As I dig deeper into SQL and uncover its warts, one that I keep revisiting is this awful concept of SQL NULL. Way back when, I previously covered this in a way that was, at best simplistic, and at worst, wrong. Now that I’ve had more time to uncover all these little minefields, the best way I can describe null is that any attempt to summarize it will be either wrong or incomplete (e.g., any complete and accurate summary of null would be equivalent to its definition in the spec). But let me try again anyway, if only to illustrate why I think so. Here’s why null eludes description:
Null is a value
Null is a value (you can use it anywhere that requires a value), but not really (values have types). The SQL standard makes references to a “null value” multiple times. Sometimes this means null stands for “unknown value.” This holds when you use it in ternary (three-valued) logic – for example,
NULL=NULL is NULL,
NULL=1 is NULL, and
NULL < 1 is NULL. These all make sense because the results of those expressions aren’t knowable.
Null isn’t a value
Sometimes null means “the condition of having no value.” You might get this when you SUM over nothing. This is surprising, since
COUNT(NULL) is 0, but
SUM(NULL) is NULL. In other cases (OUTER JOIN, I’m looking at you) – it means, vaguely, “nothing” or “undefined”, because there is no data there. This is not the same as an “unknown value” — if the right hand side of an outer join is empty, those null placeholders aren’t some value that is unknown, they’re undefined.
When stored in the contents of a row, null roughly indicates the state of not having a value — it doesn’t have the properties of other values: type, reflexivity, and so on. Many people advise against giving it an application-defined meaning of “unknown.” Personally, I think this is very useful, and have never run into problems with it when used consistently.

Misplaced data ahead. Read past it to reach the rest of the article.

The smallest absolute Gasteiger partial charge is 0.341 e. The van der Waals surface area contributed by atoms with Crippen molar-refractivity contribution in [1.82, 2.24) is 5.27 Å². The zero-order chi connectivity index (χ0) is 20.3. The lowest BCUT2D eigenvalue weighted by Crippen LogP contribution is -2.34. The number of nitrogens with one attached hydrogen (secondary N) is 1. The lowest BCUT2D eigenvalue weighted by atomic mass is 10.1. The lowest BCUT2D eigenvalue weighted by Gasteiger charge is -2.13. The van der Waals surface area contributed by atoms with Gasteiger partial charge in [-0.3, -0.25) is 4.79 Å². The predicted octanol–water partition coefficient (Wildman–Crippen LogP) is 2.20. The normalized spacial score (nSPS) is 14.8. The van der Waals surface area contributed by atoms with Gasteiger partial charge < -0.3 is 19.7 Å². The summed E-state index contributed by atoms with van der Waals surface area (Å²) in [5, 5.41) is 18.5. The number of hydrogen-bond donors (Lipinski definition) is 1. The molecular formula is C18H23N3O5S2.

Some (very well informed) people will argue that SQL NULL is a value, full stop. But I think accepting this means that “value” has essentially no meaning as we usually understand. Allowing NULL to stand in for the condition of having no value or an undefined state is more accommodating.
Null isn’t reflexive
Null doesn’t equal anything, not even itself. A clause like
WHERE column1 = NULL will always return zero rows. More confusingly, a clause like
WHERE column1 != NULL will also always return zero rows. This means that there are a lot cases that might seem to be tautologies, but in fact aren’t: statements like
column1 = 'a' OR column1 != 'a' won’t return rows where column1 is NULL. Also, null is not equivalent to itself when it appears as the value of a column for the purpose of unique indexing.
Null is reflexive
For grouping, sorting, and some other set operations, null is considered “not distinct” (which is different from “not being equal to itself”). In other words, null doesn’t equal itself, but is treated like it is for sorting and grouping purposes. So here we are,
NULL != NULL even though they are all grouped together in
GROUP BY statements and nobody bats an eye ¯\_(ツ)_/¯.
Null is falsey
In almost all logical expressions, null is falsey…
Null isn’t falsey
…But there are random exceptions to this rule – for example, in PostgreSQL, an expression that evaluates to NULL satisfies a check constraint, which has the effect and behavior of an expression that evaluates to True. Takeaway: NULL is falsey, until it isn’t.
Crap, where do we go from here?
The best way to summarize SQL NULL is that it is, essentially, a bag of individual special cases that got plugged in anywhere a special case was needed. There’s no grand unified theory. It isn’t even internally consistent in each domain it appears. You cannot extrapolate behavior from a consistent set of principles. It’s just special cases all the way down.
Read the docs.